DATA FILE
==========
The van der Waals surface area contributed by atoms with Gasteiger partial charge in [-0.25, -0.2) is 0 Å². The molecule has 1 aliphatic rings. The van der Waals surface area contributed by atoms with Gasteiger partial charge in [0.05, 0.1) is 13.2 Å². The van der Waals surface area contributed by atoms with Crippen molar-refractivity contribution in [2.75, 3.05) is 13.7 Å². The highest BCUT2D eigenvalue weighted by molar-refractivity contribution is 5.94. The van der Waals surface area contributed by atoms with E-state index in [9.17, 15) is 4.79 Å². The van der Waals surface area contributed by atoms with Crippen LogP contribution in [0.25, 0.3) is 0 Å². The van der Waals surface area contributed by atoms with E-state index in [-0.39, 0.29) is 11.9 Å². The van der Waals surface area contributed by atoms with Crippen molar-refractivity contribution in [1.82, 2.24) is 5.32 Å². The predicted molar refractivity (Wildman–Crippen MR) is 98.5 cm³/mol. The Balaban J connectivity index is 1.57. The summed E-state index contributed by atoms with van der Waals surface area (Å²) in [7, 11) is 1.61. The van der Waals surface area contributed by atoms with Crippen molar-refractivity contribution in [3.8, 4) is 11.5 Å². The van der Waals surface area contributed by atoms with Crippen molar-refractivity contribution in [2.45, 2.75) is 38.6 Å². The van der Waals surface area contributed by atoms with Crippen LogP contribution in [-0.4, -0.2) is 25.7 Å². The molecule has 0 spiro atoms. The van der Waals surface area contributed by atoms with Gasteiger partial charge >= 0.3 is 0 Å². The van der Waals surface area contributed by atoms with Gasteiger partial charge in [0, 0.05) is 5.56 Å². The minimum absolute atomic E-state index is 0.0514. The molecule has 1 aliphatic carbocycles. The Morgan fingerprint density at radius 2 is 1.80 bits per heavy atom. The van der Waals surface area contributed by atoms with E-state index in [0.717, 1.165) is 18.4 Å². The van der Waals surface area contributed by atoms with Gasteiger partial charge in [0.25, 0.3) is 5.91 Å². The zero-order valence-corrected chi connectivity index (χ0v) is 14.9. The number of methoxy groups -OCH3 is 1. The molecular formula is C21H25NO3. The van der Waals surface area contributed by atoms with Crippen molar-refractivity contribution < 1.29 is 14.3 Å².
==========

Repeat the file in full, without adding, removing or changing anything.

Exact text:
The van der Waals surface area contributed by atoms with Gasteiger partial charge in [-0.25, -0.2) is 0 Å². The molecule has 1 aliphatic rings. The van der Waals surface area contributed by atoms with Gasteiger partial charge in [0.05, 0.1) is 13.2 Å². The van der Waals surface area contributed by atoms with Crippen molar-refractivity contribution in [2.75, 3.05) is 13.7 Å². The highest BCUT2D eigenvalue weighted by molar-refractivity contribution is 5.94. The van der Waals surface area contributed by atoms with E-state index in [9.17, 15) is 4.79 Å². The van der Waals surface area contributed by atoms with Crippen LogP contribution in [0.25, 0.3) is 0 Å². The van der Waals surface area contributed by atoms with E-state index in [-0.39, 0.29) is 11.9 Å². The van der Waals surface area contributed by atoms with Crippen molar-refractivity contribution in [1.82, 2.24) is 5.32 Å². The predicted molar refractivity (Wildman–Crippen MR) is 98.5 cm³/mol. The Balaban J connectivity index is 1.57. The summed E-state index contributed by atoms with van der Waals surface area (Å²) in [7, 11) is 1.61. The van der Waals surface area contributed by atoms with Crippen molar-refractivity contribution in [3.8, 4) is 11.5 Å². The van der Waals surface area contributed by atoms with Crippen molar-refractivity contribution in [2.45, 2.75) is 38.6 Å². The van der Waals surface area contributed by atoms with Crippen LogP contribution in [-0.4, -0.2) is 25.7 Å². The molecule has 0 spiro atoms. The van der Waals surface area contributed by atoms with Gasteiger partial charge >= 0.3 is 0 Å². The van der Waals surface area contributed by atoms with Gasteiger partial charge in [0, 0.05) is 5.56 Å². The minimum absolute atomic E-state index is 0.0514. The molecule has 1 aliphatic carbocycles. The Morgan fingerprint density at radius 2 is 1.80 bits per heavy atom. The van der Waals surface area contributed by atoms with E-state index in [0.717, 1.165) is 18.4 Å². The van der Waals surface area contributed by atoms with Gasteiger partial charge in [0.25, 0.3) is 5.91 Å². The zero-order valence-corrected chi connectivity index (χ0v) is 14.9. The number of methoxy groups -OCH3 is 1. The molecular formula is C21H25NO3. The van der Waals surface area contributed by atoms with Crippen molar-refractivity contribution < 1.29 is 14.3 Å².